Legal Writing Program
Our dedicated staff of experienced professors are committed to making every student a better writer. We have developed a rigorous, three-semester program that engages students with real-world assignments. These assignments—and the detailed feedback from the professors—are designed to make students “practice ready” for their summer internships or post-JD positions. Through this effort, VLS students have a regional and national reputation for excellence in legal writing. We encourage you to explore these pages to learn how our program can help you master the art of legal writing.
We are delighted to announce that we have chosen Chester Harper to be Vermont Law School's official nominee for the Burton Award for Distinguished Legal Writing. We chose Chester Harper’s article, Citizen or Soldier? An Originalist Response to District of Columbia v. Heller and the Intellectual Origins of the Second Amendment. We have high hopes that Chester’s article can carry on this great tradition.
Chester has spent most of his life living in northern New England. Currently, he is a student at Vermont Law School focusing on Constitutional Law and Legal Writing. Before deciding to study law, Chester studied intellectual history at Marlboro College where his area of focus was Early-Modern European military theory. He also spent a number of years working at a museum of the Upper-Connecticut River Valley’s history in the Colonial period. Chester is excited to bring an interdisciplinary approach to constitutional analysis by combining academic history with legal analysis. Chester and his wife, Theresa, look forward to permanently settling in central Vermont after graduation.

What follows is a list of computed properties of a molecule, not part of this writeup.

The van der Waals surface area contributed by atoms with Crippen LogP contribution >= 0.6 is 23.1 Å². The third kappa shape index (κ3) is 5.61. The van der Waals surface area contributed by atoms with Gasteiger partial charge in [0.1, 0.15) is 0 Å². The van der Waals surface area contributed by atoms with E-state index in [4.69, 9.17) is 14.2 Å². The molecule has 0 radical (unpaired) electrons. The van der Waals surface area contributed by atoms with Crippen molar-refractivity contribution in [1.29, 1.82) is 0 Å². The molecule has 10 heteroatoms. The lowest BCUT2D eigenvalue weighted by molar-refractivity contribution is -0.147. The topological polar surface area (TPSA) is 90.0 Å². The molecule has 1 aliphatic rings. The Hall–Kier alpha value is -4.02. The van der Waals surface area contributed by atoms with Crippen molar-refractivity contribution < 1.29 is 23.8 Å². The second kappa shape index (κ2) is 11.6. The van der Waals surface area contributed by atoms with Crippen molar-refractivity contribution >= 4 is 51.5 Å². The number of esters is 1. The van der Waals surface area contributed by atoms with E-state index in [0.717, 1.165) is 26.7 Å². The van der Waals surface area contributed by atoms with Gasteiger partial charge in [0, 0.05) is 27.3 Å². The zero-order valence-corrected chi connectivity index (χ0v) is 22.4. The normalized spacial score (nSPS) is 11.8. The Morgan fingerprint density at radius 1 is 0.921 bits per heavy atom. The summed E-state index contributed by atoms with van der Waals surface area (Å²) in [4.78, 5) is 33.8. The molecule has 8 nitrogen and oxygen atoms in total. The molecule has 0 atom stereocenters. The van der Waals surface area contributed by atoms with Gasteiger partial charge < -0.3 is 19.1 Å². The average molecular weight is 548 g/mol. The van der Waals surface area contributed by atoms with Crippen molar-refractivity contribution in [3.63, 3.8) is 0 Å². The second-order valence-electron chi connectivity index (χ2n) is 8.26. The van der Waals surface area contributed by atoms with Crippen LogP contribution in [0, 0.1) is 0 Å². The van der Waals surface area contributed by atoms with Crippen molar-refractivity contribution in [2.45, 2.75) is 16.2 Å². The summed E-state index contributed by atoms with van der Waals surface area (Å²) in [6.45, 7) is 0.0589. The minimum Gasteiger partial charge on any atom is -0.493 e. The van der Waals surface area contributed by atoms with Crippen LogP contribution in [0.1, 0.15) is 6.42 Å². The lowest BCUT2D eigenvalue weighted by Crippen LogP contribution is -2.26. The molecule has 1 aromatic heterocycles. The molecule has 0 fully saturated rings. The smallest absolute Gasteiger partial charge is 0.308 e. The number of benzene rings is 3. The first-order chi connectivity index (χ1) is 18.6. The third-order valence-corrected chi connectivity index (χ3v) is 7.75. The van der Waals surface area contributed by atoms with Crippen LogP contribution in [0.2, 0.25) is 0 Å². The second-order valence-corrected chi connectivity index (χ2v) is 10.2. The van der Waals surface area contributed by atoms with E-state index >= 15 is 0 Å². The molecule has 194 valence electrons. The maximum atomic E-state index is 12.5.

Vermont Law School Students consistently win the award. Vermont Law School students have now won the award five times in the last eight years (Benjamin Leoni (2011); Garrett Chrostek (2012); Lizzie Tisher (2014); Carrie Scrufari (2017); Andrew Rome (2018)). This is a high honor and a tremendous recognition of how accomplished our students are.
Professor Greg Johnson had a recent publication in The Vermont Bar Journal: Fall 2017, Volume 43, No. 3. His piece is titled "Is Neil Gorsuch a Role Model for Legal Writing? Yes and No" which can be found here.
This past summer, Professor Brian Porto was busy publishing a book which is titled May It Please the Court, Third Edition. You can purchase the book here. However, his book was not the only thing he was busy publishing, he also had an article featured in The Vermont Bar Journal: Summer 2017 Volume 43. His article is titled The Rhetorical Legacy of Antonin Scalia which can be found here.